MMA welding machines

MMA welding machines bring low cost and high versatility to site welding, off-shore, maintenance and repair and many more industries - And you won't go wrong with a Migatronic welding machine.

Manual metal arc welding (MMA)

Also known as shielded metal arc welding (SMAW) or simply stick welding, MMA is an inexpensive welding process. Using a consumable, flux-covered electrode and a ground clamp, a short-circuit is intentially made on the weld piece. An electric arc forms between electrode and workpiece, which heats up enough to melt both. As the electrode melts, the flux coating on the electrode develops gas and slag, which help protect the weld pool. The gas keeps air and other pollutants away, while slag forms on top of the weld pool to protect the weld seam. The slag cools down and solidifies rapidly, protecting the weld area after the gas has disappeared. This combination makes MMA welding ideal for windy conditions (outdoor use) which might effect other welding processes.

Stick welding is an older type of welding, but still in wide-spread use for its versatility, low price and strong welds. Furthermore, MMA inverter welding machines are often portable since you don't need gas containers and wire feed units, but simply a power supply. However, MMA welding produces spatter, which increases post-treatment time and reduces productivity. Also, electrodes have to be changed frequently. Usually used for cast iron and steel.

The position you are welding affects the type of electrode you have to use. For instance, you need a stainless steel electrode with the correct chemical flux composition for vertical down welding on a stainless steel pipe. Electrodes can be sorted into three different groups:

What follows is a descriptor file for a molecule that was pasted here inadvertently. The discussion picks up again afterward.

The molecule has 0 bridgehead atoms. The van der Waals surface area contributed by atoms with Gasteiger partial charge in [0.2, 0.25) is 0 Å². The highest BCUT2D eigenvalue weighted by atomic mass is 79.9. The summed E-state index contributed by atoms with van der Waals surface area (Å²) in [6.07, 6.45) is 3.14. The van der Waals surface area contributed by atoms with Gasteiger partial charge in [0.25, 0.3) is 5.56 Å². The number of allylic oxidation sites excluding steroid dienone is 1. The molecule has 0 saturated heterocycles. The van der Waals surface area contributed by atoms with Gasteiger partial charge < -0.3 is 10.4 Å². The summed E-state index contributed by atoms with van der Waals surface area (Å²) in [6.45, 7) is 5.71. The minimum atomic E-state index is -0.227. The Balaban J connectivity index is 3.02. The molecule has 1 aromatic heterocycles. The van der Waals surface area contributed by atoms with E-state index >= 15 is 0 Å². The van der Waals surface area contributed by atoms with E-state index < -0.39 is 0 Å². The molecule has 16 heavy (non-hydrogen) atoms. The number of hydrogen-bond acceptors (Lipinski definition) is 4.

Suited for vertical down welding, this type of electrode features a higher concentration of cellulose, resulting in rapid burn-off rate and deep penetration. Downsides are coarse weld deposit, which makes deslagging difficult.


A general purpose electrode, with high proportion of titanium oxide in the flux coating. Makes for an easy arc ignition, low spatter and smoother arc control which contributes to a good bead profile. AC and DC compatible, these electrodes can be used in all positions, and are especially suited for welding fillet joints in horizontal/vertical position.


Containing a high proportion of calcium carbonate and calcium fluoride, this electrode makes the slag more fluid and fast-freezing. This is ideal for vertical and overhead welding position. These electrodes produce a higher quality weld with good mechanical properties and cracking resistance, and as such are used for heavy fabrication.

Power source

Newer manual metal arc welding machines have an inverter power source, with the added benefit of smaller weight and size. This makes site welding easier, as transport is less cumbersome. These power sources come in AC or DC or AC/DC. AC electrodes can be used in either, but some DC electrodes cannot be used in AC mode.